British Council
© British Council
The British Council Allied Centre, Liverpool, 1941-1946, the oldest cultural relations organization in the world.
Few will be surprised to learn that an organisation funded by the British taxpayer once issued a 'non-discriminatory' language guide that urged its staff not to refer to 'Brits', or use the phrase 'the Queen's English'. The reason the latter was 'problematic', we were told, was that 'it implies that these varieties of English are more correct or of greater importance than others'.

What may have come as a shock, though, is that the document - which could be called 'How To Speak Woke-ish' - was produced by the British Council, whose purpose is to promote Britain's values and culture across the world. Not only does it have a budget of £1.2 billion a year and employ 7,000 people, but it received a Royal Charter in 1940 - and its patron is Her Majesty the Queen.

It seems this public body, like so many others, has succumbed to the anti-patriotic self-loathing that is so prevalent among the Brexit-hating metropolitan elite.

Once a vehicle for the projection of soft power, celebrating the pinnacles of British culture like the plays of Shakespeare and the music of Elgar, it has become infected by what the late philosopher Roger Scruton called 'oikophobia' - the repudiation of one's own culture and the glorification of others.

Now the British Council has published a 'diversity and inclusion' policy that says the UK's record on 'ethnic conflicts, civil disturbances and genocides' puts it on the same footing as Syria, South Sudan and Darfur.

Notably missing from its list of shameful countries is China, for that is one part of the world where the British Council does take its commitment to 'decolonisation' very seriously. It is extremely careful never to breathe a word of criticism about the Chinese Communist Party's brutal suppression of the pro-democracy movement in Hong Kong - that well-known victim of British colonial oppression - lest it jeopardise the £219million a year it receives from the People's Republic of China.

'Imagine the BBC, but without the talent' is how one disillusioned ex-staffer described the organisation.

What's so depressing about the British Council's fall from grace is that it was once a huge force for good in the world.

Comment: Influence comes in all sizes and packages.

Other countries have similar bodies - France's Alliance Francaise and Spain's Instituto Cervantes - but few have the cultural reach and illustrious history of the British Council.

In its heyday in the 1940s and 1950s, it was a beacon of light in a world dominated by murderous, totalitarian ideologies, whether Nazism in Germany or Communism in the Soviet Union. It sent poets such as T. S. Eliot on speaking tours and sponsored recordings of works by Ralph Vaughan Williams.

Using its unrivaled resources and vast network of offices across the globe, it was able to bang the drum for values such as parliamentary democracy, limited government, free speech, religious tolerance and the rule of law at a time when they were in short supply. Even in the 1990s, it was promoting British fashion designers under the banner of Cool Britannia. I remember a party organised by the British Council in New York in 1997, which was the hottest ticket in town. But what has it done to promote the UK in 2022?

What the organisation disparagingly refers to as the 'Queen's English' is the lingua franca of the world. The Platinum Jubilee was a once-in-a-lifetime opportunity to remind our friends and neighbours of everything that is great about Britain. Instead, in the run-up this historic event, it published Promoting Inclusion: A Guide On Sexual Orientation that informed its employees that using the word 'straight' to refer to heterosexual people is 'offensive' because it implies that 'LGBTQIA+' people are 'bent'.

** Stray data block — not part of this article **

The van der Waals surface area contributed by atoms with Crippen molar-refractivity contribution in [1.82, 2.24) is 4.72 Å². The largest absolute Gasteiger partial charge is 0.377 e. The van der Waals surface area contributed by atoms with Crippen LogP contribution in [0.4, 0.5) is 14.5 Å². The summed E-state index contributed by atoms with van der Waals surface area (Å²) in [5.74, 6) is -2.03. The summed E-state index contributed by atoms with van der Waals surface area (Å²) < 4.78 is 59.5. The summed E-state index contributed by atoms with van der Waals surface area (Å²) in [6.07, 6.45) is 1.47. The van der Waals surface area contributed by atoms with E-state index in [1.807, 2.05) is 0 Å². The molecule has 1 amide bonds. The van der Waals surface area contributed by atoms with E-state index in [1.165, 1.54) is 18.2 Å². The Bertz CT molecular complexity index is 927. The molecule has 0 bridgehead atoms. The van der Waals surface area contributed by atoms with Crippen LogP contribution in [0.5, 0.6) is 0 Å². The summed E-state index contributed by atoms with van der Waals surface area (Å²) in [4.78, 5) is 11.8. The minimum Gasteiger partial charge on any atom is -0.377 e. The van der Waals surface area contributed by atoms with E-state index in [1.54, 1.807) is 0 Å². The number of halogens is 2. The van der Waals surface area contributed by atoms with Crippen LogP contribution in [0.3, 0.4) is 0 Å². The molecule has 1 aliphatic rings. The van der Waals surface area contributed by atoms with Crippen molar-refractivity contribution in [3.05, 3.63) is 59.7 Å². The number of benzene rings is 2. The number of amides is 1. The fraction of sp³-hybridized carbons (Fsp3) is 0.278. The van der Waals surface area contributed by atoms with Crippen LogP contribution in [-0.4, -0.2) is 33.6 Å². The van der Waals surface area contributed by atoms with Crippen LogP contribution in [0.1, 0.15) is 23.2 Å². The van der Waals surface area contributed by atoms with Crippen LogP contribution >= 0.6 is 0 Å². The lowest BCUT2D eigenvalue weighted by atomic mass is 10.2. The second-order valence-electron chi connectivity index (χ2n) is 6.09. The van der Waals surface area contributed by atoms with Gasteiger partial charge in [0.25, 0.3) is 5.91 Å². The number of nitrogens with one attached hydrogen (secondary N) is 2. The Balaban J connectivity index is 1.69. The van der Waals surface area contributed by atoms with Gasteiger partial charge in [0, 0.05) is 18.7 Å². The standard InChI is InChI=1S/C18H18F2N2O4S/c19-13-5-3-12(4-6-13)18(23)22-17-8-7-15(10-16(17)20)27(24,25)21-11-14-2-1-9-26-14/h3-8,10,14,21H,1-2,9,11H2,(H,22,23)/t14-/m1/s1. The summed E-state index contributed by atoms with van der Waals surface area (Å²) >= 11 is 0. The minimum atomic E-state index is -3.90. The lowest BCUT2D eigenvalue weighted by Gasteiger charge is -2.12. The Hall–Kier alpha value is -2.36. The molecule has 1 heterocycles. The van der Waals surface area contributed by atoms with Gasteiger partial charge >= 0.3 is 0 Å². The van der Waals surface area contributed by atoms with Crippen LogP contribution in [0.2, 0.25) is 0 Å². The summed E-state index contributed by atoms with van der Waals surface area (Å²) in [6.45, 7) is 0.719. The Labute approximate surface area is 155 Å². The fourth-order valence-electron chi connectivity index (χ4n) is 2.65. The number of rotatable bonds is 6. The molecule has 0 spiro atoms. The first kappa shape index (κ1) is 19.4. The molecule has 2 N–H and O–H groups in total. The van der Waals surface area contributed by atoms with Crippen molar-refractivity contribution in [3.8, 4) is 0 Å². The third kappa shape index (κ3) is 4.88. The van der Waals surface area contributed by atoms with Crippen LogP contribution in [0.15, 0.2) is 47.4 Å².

Among the thought crimes this guide instructed its employees to avoid were 'homophobia', 'transphobia' and 'biphobia'. If you do a search for 'ism' in this document, 'heterosexism' comes up seven times, and 'tourism' only twice. That pretty much says it all.

But surely an organisation that exists to celebrate the best Britain has to offer, and with such a lavish budget, still occasionally hires our world-class novelists, poets and screenwriters to wrap themselves in the Union Flag and sing the praises of the home country? That's the impression you get from the Council's 'Writers Directory' - 38 pages listing our most celebrated wordsmiths of the past half century.

I reached out to all the people in the directory I vaguely know to ask what they'd done for the Council in the past few years. Without exception they said they hadn't a clue why they'd been included.

Broadcaster Jeremy Paxton said:
"I have no idea what you're referring to. I'm on their website? It's news to me."
Another said:
"I don't know how I ended up on that website. I've yearned for gigs like that but have never been asked."
A third responded:
'I cannot imagine why the British Council lists me thus. I cannot remember ever doing anything for them.'
So much for enlisting 'soft' power to enhance our standing in the world. Last year, the Government announced it was cutting the British Council's budget by £185million, a move that prompted howls of protest from all the usual suspects. A hundred MPs wrote a despairing letter to Boris Johnson telling him he was endangering 'global Britain'.

Perhaps it's time to put this propaganda arm of the diversity, equity and inclusion industry out of its misery. Either that, or stick the Minister for Brexit Opportunities, Jacob Rees-Mogg, in charge and tell it to start doing what it says on the tin.
About the Author:
Toby Young is the General Secretary of the Free Speech Union.